The DATA browser book series explores new thinking and practice at the intersection of contemporary art, digital culture and politics. The series takes theory or criticism not as a fixed set of tools or practices, but rather as an evolving chain of ideas that recognise the conditions of their own making. In this way, we find the term "browser" useful in pointing to the framing device through which data is delivered over information networks and processed by algorithms. Whereas a conventional understanding of browsing suggests surface readings, and cursory engagement with the material, the series celebrates the potential of browsing for dynamic interpretation of existing material and ideas into new configurations of collective meaning.

Each book includes contributions from established and emerging academics in conventional written forms as well as visual and/or experimental modes. In keeping with the working principles of Open Humanities Press, the series provides a platform to address the perceived crisis of in scholarly publishing in the arts and humanities, and promotes radical open access, facilitates a diversity of critical approaches and voices, and self-reflection on the process of production.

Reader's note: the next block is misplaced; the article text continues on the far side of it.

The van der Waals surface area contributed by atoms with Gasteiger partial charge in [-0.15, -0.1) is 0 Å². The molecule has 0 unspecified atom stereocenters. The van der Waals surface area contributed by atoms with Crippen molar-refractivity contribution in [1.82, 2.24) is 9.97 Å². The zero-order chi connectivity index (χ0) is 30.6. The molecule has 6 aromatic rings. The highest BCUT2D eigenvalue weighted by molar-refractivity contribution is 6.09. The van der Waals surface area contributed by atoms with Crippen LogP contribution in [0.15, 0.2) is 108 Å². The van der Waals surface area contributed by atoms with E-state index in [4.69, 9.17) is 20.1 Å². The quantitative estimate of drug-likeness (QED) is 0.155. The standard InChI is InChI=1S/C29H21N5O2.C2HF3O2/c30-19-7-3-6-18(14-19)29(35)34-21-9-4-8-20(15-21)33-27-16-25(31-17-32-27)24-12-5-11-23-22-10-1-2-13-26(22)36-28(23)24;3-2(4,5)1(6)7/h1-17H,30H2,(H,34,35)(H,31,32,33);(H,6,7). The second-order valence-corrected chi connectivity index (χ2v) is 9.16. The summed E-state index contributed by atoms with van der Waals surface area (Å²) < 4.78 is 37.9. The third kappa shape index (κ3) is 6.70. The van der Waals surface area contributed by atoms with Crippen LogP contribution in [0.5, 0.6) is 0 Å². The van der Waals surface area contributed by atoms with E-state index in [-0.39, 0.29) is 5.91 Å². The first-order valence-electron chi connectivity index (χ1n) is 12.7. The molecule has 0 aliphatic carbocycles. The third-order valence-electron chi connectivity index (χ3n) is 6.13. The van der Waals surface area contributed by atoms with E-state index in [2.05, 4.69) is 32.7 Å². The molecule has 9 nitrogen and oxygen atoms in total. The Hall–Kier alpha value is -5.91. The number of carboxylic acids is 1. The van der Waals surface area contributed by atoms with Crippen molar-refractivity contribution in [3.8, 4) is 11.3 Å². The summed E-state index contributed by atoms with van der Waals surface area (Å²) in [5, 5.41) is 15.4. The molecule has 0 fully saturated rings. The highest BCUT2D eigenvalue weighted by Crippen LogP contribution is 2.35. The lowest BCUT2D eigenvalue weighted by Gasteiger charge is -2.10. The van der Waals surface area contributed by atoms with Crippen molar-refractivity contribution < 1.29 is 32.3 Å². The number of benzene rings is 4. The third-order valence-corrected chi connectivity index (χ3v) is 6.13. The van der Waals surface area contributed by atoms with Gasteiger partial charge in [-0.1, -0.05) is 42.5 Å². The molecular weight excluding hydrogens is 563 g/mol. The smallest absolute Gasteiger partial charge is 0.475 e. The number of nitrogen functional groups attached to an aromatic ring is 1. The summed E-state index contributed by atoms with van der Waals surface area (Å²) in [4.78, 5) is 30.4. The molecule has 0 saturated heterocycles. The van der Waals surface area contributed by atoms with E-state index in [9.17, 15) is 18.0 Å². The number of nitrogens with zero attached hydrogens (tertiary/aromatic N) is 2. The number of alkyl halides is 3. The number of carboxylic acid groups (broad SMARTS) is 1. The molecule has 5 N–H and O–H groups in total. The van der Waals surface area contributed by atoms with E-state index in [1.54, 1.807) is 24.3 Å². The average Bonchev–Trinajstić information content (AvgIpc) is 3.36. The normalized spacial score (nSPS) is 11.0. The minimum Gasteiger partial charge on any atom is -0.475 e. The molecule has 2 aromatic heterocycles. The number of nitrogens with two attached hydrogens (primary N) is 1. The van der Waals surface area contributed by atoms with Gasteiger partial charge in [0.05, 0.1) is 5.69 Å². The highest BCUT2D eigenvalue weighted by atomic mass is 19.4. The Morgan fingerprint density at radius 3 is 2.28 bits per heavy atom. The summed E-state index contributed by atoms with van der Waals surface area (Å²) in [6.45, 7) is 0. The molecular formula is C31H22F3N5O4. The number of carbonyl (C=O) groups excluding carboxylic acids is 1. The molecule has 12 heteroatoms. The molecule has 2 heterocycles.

DATA browser books are open access, licensed under the Creative Commons Attribution By Attribution Share Alike License or CC4r * COLLECTIVE CONDITIONS FOR RE-USE License. No permission is required from the authors or the publisher, although you might like to let us know. Books are developed through a peer-review process, and are freely available for PDF download as well as print copies for sale through online/offline book stores.

Developed by series editors Geoff Cox and Joasia Krysa, DATA browser was established in 2004 and until 2017 published by Autonomedia, and has been supported by Arts Council England, Aarhus University and University of Plymouth. Now it is supported by the Exhibition Research Lab, Liverpool John Moores University, and the Centre for the Study of the Networked Image, London South Bank University, and is published by Open Humanities Press.

To propose an edited book for the series, please contact